The fee accord is needed before the nations sign an agreement to buy gas from Turkmenistan, India’s Oil Minister S. Jaipal Reddy told reporters at a joint press conference with Pakistan’s Petroleum Minister Asim Hussain in New Delhi. The meeting today was the third on the transit fee and the first between the ministers, India’s oil ministry said in a statement.
The U.S., which is seeking to end its military presence in Afghanistan, supports a pipeline through the country and is urging the South Asian nations to abandon a similar link from Iran. The pipeline may help India and Pakistan normalize economic ties after six decades of distrust and hostility since winning independence from British colonial rule in 1947.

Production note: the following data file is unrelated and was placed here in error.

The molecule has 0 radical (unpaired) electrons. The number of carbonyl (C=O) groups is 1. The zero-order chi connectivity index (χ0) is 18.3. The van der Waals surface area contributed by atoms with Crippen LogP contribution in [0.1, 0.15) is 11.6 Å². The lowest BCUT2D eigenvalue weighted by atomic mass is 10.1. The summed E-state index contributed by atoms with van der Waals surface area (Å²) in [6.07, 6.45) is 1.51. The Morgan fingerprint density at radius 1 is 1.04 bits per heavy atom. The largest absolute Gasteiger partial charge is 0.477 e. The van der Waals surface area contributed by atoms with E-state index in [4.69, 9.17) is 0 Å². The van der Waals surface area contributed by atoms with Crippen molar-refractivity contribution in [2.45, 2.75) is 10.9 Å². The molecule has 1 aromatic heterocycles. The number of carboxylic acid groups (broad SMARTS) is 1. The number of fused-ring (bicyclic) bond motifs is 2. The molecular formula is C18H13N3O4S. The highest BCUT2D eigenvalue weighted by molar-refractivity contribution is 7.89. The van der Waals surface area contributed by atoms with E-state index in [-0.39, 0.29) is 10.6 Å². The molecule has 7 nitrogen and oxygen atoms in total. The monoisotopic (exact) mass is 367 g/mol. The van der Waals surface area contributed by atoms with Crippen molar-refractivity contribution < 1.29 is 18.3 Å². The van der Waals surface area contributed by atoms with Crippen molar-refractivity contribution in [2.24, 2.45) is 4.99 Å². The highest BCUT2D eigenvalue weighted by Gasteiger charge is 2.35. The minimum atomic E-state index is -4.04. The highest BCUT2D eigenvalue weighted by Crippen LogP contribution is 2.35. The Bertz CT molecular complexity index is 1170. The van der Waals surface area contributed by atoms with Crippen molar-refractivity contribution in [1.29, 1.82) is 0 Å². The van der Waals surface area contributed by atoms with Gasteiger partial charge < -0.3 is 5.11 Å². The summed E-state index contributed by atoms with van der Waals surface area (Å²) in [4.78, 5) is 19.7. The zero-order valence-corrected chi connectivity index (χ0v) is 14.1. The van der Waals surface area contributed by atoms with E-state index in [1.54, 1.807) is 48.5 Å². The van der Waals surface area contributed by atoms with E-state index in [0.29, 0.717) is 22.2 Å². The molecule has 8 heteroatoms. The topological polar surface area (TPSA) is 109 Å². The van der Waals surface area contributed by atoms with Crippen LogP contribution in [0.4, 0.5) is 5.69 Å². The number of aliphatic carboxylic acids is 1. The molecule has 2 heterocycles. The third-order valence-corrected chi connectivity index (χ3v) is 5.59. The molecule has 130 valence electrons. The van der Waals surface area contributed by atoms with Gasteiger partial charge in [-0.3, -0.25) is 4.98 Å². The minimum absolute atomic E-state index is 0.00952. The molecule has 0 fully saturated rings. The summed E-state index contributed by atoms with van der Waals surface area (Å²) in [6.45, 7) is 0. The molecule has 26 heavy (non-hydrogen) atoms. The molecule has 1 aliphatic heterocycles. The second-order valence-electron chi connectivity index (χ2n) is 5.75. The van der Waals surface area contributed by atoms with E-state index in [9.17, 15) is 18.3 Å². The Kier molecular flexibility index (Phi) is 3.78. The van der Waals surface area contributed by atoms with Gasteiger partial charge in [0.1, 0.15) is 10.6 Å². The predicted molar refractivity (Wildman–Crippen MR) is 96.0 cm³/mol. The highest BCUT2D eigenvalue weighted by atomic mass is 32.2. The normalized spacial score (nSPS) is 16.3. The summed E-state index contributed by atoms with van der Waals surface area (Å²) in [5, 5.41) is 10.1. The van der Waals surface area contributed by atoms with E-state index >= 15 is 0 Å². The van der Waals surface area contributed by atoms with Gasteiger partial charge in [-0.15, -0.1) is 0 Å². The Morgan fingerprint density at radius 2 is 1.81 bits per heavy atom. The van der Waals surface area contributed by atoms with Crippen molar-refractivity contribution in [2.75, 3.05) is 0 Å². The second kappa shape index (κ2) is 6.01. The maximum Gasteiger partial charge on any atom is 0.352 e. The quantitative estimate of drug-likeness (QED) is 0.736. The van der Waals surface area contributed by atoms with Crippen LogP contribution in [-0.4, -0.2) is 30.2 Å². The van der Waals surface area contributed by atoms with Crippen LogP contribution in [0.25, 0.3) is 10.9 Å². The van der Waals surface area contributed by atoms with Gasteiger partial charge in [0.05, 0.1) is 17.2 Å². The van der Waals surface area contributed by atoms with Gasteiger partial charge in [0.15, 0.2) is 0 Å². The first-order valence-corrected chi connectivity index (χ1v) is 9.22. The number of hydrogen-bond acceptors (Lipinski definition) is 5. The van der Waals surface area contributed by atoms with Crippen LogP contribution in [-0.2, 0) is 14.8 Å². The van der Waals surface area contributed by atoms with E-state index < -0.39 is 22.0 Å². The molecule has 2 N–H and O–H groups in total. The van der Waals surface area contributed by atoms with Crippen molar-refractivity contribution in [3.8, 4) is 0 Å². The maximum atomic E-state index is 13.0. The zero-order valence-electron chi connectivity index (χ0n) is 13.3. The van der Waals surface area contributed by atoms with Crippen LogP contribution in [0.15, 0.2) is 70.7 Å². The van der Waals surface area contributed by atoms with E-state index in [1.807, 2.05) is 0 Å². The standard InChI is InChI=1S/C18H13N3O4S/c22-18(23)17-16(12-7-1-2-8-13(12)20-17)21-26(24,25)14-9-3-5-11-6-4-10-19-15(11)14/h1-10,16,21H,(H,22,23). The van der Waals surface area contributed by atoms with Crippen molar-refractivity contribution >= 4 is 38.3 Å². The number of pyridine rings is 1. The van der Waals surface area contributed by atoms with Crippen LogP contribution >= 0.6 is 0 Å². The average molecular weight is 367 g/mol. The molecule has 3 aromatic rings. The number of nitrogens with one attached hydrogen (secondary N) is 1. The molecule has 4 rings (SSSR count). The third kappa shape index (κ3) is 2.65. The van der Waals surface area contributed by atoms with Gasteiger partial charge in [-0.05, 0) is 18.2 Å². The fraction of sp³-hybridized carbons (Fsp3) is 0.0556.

The two countries may each buy 38 million cubic meters a day of gas transported by the almost 1,700-kilometer (1,057 miles) pipeline and Afghanistan will take 14 million, Reddy said in April last year.
Pakistan is close to signing an accord with Turkmenistan for the gas, minister Hussain said. The planned pipeline may be completed by 2016, India’s oil ministry said in a statement April 28 last year.
India also offered to sell gasoline, diesel, jet fuel and fuel oil to Pakistan and may build pipelines to transport the products, according to today’s statement.
“India is exporting oil products to various countries and Pakistan is importing,” Reddy said. Pakistan “has shown interest in this and our groups will meet over the next few weeks to take this forward.”
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